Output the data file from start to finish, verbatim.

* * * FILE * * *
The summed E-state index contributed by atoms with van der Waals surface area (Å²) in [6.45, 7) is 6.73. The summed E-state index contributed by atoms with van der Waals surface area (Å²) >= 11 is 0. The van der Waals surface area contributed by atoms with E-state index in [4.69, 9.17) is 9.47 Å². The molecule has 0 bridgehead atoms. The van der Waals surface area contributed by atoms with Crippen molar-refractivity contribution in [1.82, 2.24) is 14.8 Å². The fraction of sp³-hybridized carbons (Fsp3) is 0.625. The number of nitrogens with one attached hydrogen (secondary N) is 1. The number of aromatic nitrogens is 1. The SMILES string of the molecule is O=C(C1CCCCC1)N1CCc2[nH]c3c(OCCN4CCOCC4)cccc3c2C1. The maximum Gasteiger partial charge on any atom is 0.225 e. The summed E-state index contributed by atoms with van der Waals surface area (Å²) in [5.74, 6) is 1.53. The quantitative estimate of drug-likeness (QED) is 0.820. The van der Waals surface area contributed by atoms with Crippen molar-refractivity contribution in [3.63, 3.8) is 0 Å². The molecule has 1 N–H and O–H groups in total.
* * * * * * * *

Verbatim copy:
The summed E-state index contributed by atoms with van der Waals surface area (Å²) in [6.45, 7) is 6.73. The summed E-state index contributed by atoms with van der Waals surface area (Å²) >= 11 is 0. The van der Waals surface area contributed by atoms with E-state index in [4.69, 9.17) is 9.47 Å². The molecule has 0 bridgehead atoms. The van der Waals surface area contributed by atoms with Crippen molar-refractivity contribution in [1.82, 2.24) is 14.8 Å². The fraction of sp³-hybridized carbons (Fsp3) is 0.625. The number of nitrogens with one attached hydrogen (secondary N) is 1. The number of aromatic nitrogens is 1. The SMILES string of the molecule is O=C(C1CCCCC1)N1CCc2[nH]c3c(OCCN4CCOCC4)cccc3c2C1. The maximum Gasteiger partial charge on any atom is 0.225 e. The summed E-state index contributed by atoms with van der Waals surface area (Å²) in [5.74, 6) is 1.53. The quantitative estimate of drug-likeness (QED) is 0.820. The van der Waals surface area contributed by atoms with Crippen molar-refractivity contribution in [3.63, 3.8) is 0 Å². The molecule has 1 N–H and O–H groups in total.